So now I am oh-for-three on Holy Week services, have no sermons done for the rest of the week (although I did sketch out MT, GF, and a little of Easter Sunday while in the waiting room for 8 hours Monday morning). And Wednesday night turned into a terrible nightmare for LW, tremendous pain and discomfort, no sleep at all, misery. We go straight to the doctor's office and he decides to admit her to get a handle on things. Thank you!
We get her checked in and when my daughter is able to come up, I arrive at the MT service 2 minutes before kickoff, sermon somewhat done. It's a nice service, I think the sermon is an interesting one, I took a very different approach this year. I am disappointed in the turnout. I know I shouldn't worry about numbers but so much work goes into these Holy Week services that it does disappoint me to have such a small turnout. Maybe Foot Washing just is too gross for folks to come participate? But isn't that kinda the point?
Back to hospital until about midnight, daughter stays again, LW is only slightly improved.
Electronically I edit and update bulletin for the Easter Vigil - it's a biggie! I have crazy ideas about baptism and rearranging space that I am very excited about. We had reoriented the worship space for Lent, turned chairs to a semi-circular seating, moved the altar to a different wall, etc. During Holy Week I turned the chairs again, this time to a choir-type seating (facing each other). The center aisle quite wide and in the center is where the Tennebrae candles went, the Foot Washing stations were, and Veneration of the Cross was to take place - and then the baptisms at the Vigil.
Early Friday morning I write GF sermon, think a little about Vigil homily, finish proofing Vigil bulletin and Sunday bulletin, go to hospital to hang out with my poor wife, still not better, go back to noon GF service to find my Deacon is ill and won't be there, Verger and I do the service, it goes very well, go back to hospital until time for the 6 pm service, do it all again, go back to hospital. Thankfully my sister-in-law and mother-in-law spend afternoon and evening at the hospital, a big help.
My oldest daughter arrives in town to help out, and she spends most of Saturday at hospital. LW is improving. Saturday from 10 to about 3 we setup church for the Vigil, move the altar and chairs, clean up the buildings, cut the grass, prepare to light the new fire in the center of the labyrinth, mop and sweep and you name it. A great group of St. Pat's folks are on hand to do all this work. I meet with baptismal families for rehearsal, then head to hospital for couple of hours.
The Great Vigil of Easter was one of the best services we've ever done. We do the salvation history lessons by using storytellers and they all did a great job. In the center is the Paschal candle and a huge wash tub for baptisms. Stories are told by candlelight, and then I baptize a baby, a 4 yr old and 6 yr old. The older two are siblings. I baptized the baby first, dipping the shell into the sanctified water that was blessed in the tub. Then the siblings stepped into the tub, the older girl giggling, the younger boy smiling. Liz was on hand to help and she baptized the girl, who giggled the whole time, and then I did the boy as he laughed. It was FABULOUS!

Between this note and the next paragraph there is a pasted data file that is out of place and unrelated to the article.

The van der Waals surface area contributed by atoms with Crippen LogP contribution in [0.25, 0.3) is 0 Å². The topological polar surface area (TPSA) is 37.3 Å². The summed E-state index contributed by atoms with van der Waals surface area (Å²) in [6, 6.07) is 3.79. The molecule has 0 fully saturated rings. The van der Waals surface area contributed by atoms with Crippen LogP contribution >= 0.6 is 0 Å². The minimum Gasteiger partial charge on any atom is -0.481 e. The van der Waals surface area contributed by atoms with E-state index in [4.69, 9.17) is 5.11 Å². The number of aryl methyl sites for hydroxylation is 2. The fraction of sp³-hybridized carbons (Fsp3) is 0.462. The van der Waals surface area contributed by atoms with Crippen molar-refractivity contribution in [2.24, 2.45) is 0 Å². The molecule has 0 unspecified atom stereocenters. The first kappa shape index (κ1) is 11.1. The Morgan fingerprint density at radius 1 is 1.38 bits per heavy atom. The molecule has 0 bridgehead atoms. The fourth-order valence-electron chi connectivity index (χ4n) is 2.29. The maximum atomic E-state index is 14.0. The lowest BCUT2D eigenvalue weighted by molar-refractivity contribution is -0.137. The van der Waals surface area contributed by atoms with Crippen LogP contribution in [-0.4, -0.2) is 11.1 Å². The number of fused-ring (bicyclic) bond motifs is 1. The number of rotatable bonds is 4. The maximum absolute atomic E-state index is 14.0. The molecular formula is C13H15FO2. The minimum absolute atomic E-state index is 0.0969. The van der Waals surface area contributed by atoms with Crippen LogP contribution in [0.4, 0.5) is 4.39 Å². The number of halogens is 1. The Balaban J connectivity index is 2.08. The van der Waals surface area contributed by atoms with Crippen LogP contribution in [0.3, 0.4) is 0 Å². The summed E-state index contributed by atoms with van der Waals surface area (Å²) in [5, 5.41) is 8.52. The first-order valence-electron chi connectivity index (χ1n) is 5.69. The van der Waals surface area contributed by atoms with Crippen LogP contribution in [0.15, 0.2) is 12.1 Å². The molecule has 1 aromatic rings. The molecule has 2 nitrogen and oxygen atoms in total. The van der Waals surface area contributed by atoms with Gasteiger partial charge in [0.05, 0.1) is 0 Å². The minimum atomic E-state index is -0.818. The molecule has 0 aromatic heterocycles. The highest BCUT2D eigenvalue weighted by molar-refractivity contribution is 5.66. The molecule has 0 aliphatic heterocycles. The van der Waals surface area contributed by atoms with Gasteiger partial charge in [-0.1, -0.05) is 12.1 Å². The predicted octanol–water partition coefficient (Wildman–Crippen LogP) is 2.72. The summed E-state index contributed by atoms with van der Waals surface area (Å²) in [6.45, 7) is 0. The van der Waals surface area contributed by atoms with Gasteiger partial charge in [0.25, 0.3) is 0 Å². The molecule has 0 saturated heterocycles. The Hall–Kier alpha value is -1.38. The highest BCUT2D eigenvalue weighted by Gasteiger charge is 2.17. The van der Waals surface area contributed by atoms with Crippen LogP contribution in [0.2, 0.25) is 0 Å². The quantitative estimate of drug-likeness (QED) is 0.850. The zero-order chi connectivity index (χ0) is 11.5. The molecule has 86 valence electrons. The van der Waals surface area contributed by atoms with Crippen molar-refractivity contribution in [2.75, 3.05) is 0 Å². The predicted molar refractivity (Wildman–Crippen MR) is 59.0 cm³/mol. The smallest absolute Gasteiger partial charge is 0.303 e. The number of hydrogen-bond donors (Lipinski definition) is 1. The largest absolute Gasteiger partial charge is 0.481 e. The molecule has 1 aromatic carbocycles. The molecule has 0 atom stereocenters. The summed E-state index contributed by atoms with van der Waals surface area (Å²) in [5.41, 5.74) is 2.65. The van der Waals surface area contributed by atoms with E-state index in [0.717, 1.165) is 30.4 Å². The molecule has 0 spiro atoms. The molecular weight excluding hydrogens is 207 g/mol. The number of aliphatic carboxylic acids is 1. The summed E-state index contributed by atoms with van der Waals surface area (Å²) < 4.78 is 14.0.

Following the baptisms, the first Alleluias are shouted, all the lights come on, bells ring, you know the drill. I called the congregation's attention to look out the back windows, and there illuminated was a cross made out of the floor beams of our destroyed church on the beach. It was quite a moment!
After the 2 1/2 hour service, all family went back to the hospital where we did "birthday" for our oldest daughter, who turned 25 on April Fool's Day. Cake was shared with nursing staff. LW is lot better. Got home about 12:30, started writing Easter Sunday sermon, while replaying the Butler-Michigan State game which I had recorded. Stopped about 2 with it half done, got up at 5 and finished the sermon, headed to church for a very nice Easter Sunday celebration - packed house, pretty outfits, glorious service, wonderful Easter egg hunt on the grounds put on by one of our families who work so hard to offer this gift every year.
Back to hospital, sending my kids home to cook Easter dinner and the first meat we will eat since Lent started, LW and I wait for the doc to send her home. Have a good visit with him and finally she comes home, 3:00 on Easter Day. We enjoy dinner and then put her to bed.
As I said in my Easter Sunday sermon, I could not have been more proud of the St Pats people who worked so hard to pull off Holy Week. We know how to do HW at St Pats, and it's way not about me, obviously. They all did their jobs and did them well, and for most of the services, I was only able to show up just before kickoff yet everything went extremely well. My secretary, for whom this was her first Holy Week as secretary, did an amazing job with all the bulletins. Altar Guild, choir, vestry, many others worked to make the place shine and do make sure the liturgy went off like clockwork.
This is a long post, but it felt good to get it all written down. Way more importantly than Holy Week is my LW's ongoing health battle. As I write this, she's not well yet. She's better, for sure, but long way to go. I covet your prayers for her complete healing, for strength, for Peace. This has been a long ordeal and I cannot see the end of it yet, so I ask your prayers for me as well.
God bless you all - and remember - The Lord has Risen Indeed. Alleluia!